I have been asked by a client to write a program in R which calculates the "binomial dispersion test." I have not found anything for this, but I have found that you can calculate the binomial distribution.

Are they the same thing? I suspect they are.


1 Answer 1


Based on the discussion in this link, it would appear that the binomial dispersion test assesses whether the dispersion of the data is substantially divergent from what we would expect of a binomial distribution. The binomial distribution and binomial dispersion test are not the same, but are clearly related, since the former assesses a feature of data which may have been drawn from the latter.

The binomial distribution is a probability distribution describing the results of a series Bernoulli trials with a specified size and probability of success. The classic example is describing the probability that a dice roll will return 6 if I roll the dice some number of times (say, 10). Knowing $Pr(6)$ allows one to describe the range of outcomes and the probability of each.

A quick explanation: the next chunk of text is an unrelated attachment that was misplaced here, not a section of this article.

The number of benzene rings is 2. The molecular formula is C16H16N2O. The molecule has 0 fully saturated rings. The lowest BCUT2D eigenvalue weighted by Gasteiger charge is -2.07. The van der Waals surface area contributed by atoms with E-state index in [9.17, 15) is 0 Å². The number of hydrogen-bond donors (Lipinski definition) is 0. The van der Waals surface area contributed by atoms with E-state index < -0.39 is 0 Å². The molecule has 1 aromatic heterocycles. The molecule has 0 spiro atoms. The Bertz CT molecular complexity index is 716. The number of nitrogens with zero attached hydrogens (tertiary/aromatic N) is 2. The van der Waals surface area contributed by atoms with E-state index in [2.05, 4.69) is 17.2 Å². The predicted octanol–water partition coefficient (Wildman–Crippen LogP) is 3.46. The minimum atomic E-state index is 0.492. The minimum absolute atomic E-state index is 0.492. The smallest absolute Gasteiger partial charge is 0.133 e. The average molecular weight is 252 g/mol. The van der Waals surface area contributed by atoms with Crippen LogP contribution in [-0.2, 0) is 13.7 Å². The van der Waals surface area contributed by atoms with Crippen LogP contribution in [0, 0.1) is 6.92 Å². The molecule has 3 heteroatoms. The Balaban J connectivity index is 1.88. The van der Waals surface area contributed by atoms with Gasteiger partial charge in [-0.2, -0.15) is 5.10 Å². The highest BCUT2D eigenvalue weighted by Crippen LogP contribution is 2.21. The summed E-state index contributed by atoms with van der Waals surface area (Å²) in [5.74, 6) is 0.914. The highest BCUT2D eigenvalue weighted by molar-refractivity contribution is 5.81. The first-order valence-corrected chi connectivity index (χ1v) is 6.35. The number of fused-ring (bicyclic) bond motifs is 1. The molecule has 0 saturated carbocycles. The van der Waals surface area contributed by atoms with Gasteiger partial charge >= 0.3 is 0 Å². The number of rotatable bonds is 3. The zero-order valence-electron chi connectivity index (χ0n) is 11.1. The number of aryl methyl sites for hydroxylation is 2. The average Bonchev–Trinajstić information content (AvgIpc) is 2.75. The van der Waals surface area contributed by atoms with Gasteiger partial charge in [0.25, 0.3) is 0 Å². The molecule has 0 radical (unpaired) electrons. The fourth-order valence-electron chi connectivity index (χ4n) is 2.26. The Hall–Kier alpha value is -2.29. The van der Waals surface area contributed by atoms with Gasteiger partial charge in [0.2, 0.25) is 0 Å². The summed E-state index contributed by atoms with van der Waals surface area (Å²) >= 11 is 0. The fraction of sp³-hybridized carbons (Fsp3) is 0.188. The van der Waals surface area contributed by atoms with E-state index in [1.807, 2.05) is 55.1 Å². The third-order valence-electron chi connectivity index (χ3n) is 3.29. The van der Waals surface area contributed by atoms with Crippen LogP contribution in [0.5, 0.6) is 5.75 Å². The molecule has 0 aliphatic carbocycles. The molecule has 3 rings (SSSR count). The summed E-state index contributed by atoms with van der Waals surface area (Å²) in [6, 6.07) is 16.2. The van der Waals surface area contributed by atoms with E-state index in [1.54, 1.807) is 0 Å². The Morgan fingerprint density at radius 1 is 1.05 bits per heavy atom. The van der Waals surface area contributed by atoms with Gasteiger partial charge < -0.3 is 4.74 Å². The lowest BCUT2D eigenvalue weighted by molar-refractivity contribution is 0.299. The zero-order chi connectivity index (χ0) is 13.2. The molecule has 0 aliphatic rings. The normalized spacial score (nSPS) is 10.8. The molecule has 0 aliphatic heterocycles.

Here, dispersion is the concept underlying the term-of-art variance. This is important because the binomial distribution specifies a particular variance given the parameters (specifically, $np(1-p)$ for size $n$ and probability of success $p$). A sample with dispersion sufficiently far from its theoretical value under the assumption that it is drawn from a binomial distribution may be evidence that the distributional assumption is not met.

  • $\begingroup$ +1. In addition to correctly noting that they "are not the same", it might be helpful for the OP (or future readers) if you explain what they are. $\endgroup$ Sep 17, 2013 at 15:34
  • $\begingroup$ @gung That's a good point. Elaboration added. $\endgroup$
    – Sycorax
    Sep 17, 2013 at 15:47
  • 1
    $\begingroup$ Thanks, @DJE. You might also note that dispersion here is essentially a synonym for variance & that this issue is important because the binomial distribution necessitates a specific value for the variance as a function of the mean. Thus a value of sample dispersion that is sufficiently far from the theoretically appropriate value indicates that the distributional assumptions made by your inferential tests may not be met & hence their validity is in question. $\endgroup$ Sep 17, 2013 at 16:04
  • $\begingroup$ That seems like a complete & very informative answer for the OP. $\endgroup$ Sep 18, 2013 at 14:35

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